Most people cannot remember their first steps even though the event was a major milestone for their parents. I can’t either, but I am sure that it was a thrilling feeling to balance and move forward on one’s own two legs. It has been the beginning of a lifetime of exploration and wonder. I can’t recall anytime when I did not enjoy walking. Recently, I have relocated my law office to downtown New West, which allows me to walk to and from work. I no longer pay any attention to the road reports on the radio nor do I pay much heed to the complaints of drivers and public transit commuters. I am not insensitive to their troubles, but they seem to exist in some far off land.
The pleasure I get from walking extends to the holidays my wife and I take. Four years ago, we took our first vacation to Italy. It was a walking vacation. No, not one where they drop you off in a city and let you wander around. This vacation involved walking from town to town on trails. We were given a set of instructions of how to navigate to the next town, which were something like: “with your back facing the town square, walk 200 metres to your left until you see a large Cypress tree on your right, turn there and walk 150 metres to the edge of a vineyard, turn left and go up a slight hill for 700 metres, etc. “ The instructions were not always that clear. In fact, on our last walk, in Tuscany, we spent 3 hours just trying to get to our first major signpost. In all, that day involved about 11 hours of walking in the hot Tuscan sun, an encounter with wild boars, almost running out of water but ended with a winery owner driving us up the hill to our destination, the town of Montalcino where we had the most lovely dinner and fantastic wine.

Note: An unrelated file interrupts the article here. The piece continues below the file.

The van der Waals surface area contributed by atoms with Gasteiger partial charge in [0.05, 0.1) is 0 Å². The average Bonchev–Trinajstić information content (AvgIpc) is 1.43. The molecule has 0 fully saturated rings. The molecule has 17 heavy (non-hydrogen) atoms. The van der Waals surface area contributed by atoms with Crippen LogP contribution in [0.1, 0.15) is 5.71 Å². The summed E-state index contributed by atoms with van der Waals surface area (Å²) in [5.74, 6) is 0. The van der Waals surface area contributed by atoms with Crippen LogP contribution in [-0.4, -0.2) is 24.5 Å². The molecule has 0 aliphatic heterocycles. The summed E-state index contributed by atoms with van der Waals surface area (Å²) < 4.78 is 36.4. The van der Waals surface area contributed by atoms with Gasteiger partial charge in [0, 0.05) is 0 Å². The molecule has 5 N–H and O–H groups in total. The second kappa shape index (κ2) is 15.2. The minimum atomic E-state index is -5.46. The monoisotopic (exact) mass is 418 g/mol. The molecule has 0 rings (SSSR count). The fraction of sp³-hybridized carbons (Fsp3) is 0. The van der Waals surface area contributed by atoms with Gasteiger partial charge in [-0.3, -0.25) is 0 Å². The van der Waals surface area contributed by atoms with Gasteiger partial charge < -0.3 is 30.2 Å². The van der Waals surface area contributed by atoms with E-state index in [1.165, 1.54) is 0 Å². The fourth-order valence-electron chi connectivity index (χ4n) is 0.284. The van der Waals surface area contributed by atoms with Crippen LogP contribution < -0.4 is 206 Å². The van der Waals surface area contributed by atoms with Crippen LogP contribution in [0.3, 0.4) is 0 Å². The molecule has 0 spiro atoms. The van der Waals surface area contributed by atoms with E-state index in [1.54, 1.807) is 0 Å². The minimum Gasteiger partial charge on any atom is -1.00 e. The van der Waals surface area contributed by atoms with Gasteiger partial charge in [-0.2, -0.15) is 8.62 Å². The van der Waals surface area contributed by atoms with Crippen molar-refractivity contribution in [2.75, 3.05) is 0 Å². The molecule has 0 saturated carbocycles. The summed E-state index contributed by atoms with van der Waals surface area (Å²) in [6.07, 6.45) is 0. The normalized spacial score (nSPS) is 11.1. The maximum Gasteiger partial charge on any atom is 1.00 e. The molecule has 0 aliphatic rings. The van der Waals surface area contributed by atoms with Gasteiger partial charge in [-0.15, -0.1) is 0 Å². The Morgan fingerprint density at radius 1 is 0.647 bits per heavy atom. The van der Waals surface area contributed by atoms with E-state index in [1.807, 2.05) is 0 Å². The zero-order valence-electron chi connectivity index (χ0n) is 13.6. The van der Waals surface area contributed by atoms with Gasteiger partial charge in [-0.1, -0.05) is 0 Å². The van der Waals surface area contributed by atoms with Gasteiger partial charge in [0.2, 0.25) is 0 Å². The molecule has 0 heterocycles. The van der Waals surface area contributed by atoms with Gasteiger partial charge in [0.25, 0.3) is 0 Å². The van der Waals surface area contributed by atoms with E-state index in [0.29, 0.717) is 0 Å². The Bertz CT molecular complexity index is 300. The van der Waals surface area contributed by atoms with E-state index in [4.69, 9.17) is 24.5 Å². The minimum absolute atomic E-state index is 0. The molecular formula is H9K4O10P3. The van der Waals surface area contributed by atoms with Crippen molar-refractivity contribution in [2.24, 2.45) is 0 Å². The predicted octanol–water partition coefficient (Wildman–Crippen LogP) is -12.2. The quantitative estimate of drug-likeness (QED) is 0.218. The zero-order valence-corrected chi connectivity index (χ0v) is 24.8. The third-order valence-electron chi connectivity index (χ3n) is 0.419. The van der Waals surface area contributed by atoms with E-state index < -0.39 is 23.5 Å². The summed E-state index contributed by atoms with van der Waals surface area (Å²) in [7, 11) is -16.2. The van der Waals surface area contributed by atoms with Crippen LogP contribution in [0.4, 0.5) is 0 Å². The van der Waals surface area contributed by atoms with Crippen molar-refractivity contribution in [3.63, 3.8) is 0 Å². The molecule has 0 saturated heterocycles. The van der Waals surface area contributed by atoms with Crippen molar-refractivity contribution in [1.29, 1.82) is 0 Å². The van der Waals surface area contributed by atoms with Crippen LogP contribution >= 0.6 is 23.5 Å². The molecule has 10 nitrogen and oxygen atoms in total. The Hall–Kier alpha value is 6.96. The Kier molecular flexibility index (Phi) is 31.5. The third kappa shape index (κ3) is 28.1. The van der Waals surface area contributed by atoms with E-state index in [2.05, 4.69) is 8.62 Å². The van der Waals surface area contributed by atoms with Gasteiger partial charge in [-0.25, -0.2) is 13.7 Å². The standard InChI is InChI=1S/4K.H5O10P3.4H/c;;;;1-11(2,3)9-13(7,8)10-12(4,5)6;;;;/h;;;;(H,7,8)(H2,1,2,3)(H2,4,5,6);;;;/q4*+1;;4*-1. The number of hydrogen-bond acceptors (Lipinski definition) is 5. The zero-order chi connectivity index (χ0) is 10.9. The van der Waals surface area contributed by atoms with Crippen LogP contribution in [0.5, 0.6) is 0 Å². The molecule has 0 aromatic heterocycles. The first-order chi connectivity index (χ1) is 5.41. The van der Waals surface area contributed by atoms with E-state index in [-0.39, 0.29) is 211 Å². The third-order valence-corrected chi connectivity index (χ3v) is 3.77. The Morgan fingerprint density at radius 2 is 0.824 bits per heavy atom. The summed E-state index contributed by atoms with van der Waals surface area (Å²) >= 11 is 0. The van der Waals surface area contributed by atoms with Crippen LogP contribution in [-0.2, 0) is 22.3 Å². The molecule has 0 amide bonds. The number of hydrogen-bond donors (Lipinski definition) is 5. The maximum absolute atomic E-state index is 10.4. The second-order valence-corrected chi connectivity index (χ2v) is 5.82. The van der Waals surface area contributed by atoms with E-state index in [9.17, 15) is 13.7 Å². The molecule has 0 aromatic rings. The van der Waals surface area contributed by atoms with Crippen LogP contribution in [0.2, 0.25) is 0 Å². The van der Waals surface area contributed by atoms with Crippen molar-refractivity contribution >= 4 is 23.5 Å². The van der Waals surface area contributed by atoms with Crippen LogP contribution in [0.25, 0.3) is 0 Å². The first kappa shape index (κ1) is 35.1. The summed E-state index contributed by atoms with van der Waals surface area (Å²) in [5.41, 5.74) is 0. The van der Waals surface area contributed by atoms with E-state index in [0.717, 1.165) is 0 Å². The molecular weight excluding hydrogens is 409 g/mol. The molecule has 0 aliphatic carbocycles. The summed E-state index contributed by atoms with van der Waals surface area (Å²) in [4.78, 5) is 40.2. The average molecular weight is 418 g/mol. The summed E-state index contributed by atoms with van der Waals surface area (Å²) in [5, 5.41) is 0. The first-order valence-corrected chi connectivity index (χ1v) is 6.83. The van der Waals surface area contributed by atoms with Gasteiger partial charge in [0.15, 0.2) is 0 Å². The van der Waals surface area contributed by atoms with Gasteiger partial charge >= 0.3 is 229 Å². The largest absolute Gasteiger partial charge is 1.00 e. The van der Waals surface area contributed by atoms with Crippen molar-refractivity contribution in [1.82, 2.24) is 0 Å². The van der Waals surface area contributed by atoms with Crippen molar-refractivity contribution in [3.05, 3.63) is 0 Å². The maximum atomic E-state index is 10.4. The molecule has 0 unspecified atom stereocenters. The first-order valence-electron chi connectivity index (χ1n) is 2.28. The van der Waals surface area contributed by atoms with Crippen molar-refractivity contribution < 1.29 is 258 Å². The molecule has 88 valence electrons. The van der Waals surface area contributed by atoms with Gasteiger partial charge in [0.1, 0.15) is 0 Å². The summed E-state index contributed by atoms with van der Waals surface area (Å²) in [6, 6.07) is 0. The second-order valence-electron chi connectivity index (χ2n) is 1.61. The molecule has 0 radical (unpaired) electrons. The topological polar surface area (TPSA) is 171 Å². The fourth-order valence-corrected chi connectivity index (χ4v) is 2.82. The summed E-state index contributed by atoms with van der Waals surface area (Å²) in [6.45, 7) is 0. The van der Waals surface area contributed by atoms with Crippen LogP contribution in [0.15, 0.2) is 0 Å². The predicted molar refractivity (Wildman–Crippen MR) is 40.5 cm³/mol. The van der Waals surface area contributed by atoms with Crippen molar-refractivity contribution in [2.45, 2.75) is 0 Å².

Some of my most pleasant memories of Italy revolve around the ritual of La Passeggiata, the evening stroll. It is usually through the central plaza of town and everyone participates- young lovers, couples pushing baby strollers, older folks using canes. It is a time to socialize, let the mind unwind, let the appetite build for the evening meal. It is an exercise in solidarity that we are all together enjoying ourselves and our ability to move.
Walking allows us to interact with the world at a human pace. Jan Gehl, the Danish architect says “life takes place on foot”. He talks about a “three mile per hour city” which is detailed and scaled in such a way that you can have a glorious time simply walking through the city because the architecture is made for the walking eye. Old European cities, built long before the motor vehicle are this way. I believe that New Westminster is best enjoyed as a “five kilometre per hour” city.
The distance across New Westminster from Thompson’s Landing Park to Braid Skytrain Station is about 10 kilometres and from 10th Avenue down to the Fraser River is about 3 kilometres. We are a compact city that lends itself to walking. From my house, I can walk to my exercise gym at the Centennial Centre, the library, my doctor, my dentist, my massage therapist, numerous grocery stores and restaurants.
Walking allows me to gauge the mood of the city. When I moved to NW in 1987, the downtown area seemed abandoned with its best days behind it. Today, the downtown is booming with new construction, teeming with young people with their kids and featuring new restaurants and retail stores. As you walk, you can feel the sense of optimism and the spirit of renewal. At the same time, the city’s heritage provides a foundation. 4th Street hill is partially paved but it has a brick surface in some sections that is a reminder of the chain gang from the Penitentiary that built the road. As I walk through Queen’s Park with its magnificent trees and floral displays, I can envision the great Agricultural Exhibitions that were held there before the PNE took over. Did you know that there was once a zoo in Queen’s Park with coyotes, bears and cougars? A little wilder than the present petting zoo!
I encourage you to build more walks into your day. If your head is full of thoughts, they will evaporate into the air, replaced with close observation of your immediate environment. While walking in NW, I have discovered a local hotel with some very famous guests, concrete table tennis tables and a Romanian Church Signpost traditionally placed at crossroads for travellers to ask for God’s blessings, guidance and protection. When walking, each street, each turn at the corner can bring some new experience, some revelation. We are all travellers in this world and the best way to travel is by walking. Ditch the car and put one foot in front of the other. You will have a great time.